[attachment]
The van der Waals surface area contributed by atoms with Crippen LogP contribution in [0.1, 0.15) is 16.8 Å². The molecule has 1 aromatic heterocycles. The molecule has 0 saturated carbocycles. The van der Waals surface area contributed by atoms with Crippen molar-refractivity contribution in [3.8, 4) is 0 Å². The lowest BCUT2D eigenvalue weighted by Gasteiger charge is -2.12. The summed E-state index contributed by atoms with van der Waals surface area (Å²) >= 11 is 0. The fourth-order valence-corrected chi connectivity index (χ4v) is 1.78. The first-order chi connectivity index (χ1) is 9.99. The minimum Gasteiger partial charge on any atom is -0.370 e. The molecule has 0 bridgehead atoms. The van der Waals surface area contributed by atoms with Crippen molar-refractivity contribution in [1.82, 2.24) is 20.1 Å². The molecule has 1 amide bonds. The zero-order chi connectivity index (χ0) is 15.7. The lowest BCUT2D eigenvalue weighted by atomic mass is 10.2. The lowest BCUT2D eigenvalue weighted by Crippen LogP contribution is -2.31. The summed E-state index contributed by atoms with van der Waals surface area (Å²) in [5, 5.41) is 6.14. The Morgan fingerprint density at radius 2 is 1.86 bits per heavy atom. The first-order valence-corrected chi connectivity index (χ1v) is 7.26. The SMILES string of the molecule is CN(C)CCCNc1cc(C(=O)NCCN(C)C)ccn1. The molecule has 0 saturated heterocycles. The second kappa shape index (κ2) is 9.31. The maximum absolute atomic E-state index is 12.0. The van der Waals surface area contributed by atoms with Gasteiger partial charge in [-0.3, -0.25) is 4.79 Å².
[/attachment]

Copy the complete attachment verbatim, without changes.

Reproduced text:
The van der Waals surface area contributed by atoms with Crippen LogP contribution in [0.1, 0.15) is 16.8 Å². The molecule has 1 aromatic heterocycles. The molecule has 0 saturated carbocycles. The van der Waals surface area contributed by atoms with Crippen molar-refractivity contribution in [3.8, 4) is 0 Å². The lowest BCUT2D eigenvalue weighted by Gasteiger charge is -2.12. The summed E-state index contributed by atoms with van der Waals surface area (Å²) >= 11 is 0. The fourth-order valence-corrected chi connectivity index (χ4v) is 1.78. The first-order chi connectivity index (χ1) is 9.99. The minimum Gasteiger partial charge on any atom is -0.370 e. The molecule has 0 bridgehead atoms. The van der Waals surface area contributed by atoms with Crippen molar-refractivity contribution in [1.82, 2.24) is 20.1 Å². The molecule has 1 amide bonds. The zero-order chi connectivity index (χ0) is 15.7. The lowest BCUT2D eigenvalue weighted by atomic mass is 10.2. The lowest BCUT2D eigenvalue weighted by Crippen LogP contribution is -2.31. The summed E-state index contributed by atoms with van der Waals surface area (Å²) in [5, 5.41) is 6.14. The Morgan fingerprint density at radius 2 is 1.86 bits per heavy atom. The first-order valence-corrected chi connectivity index (χ1v) is 7.26. The SMILES string of the molecule is CN(C)CCCNc1cc(C(=O)NCCN(C)C)ccn1. The molecule has 0 saturated heterocycles. The second kappa shape index (κ2) is 9.31. The maximum absolute atomic E-state index is 12.0. The van der Waals surface area contributed by atoms with Gasteiger partial charge in [-0.3, -0.25) is 4.79 Å².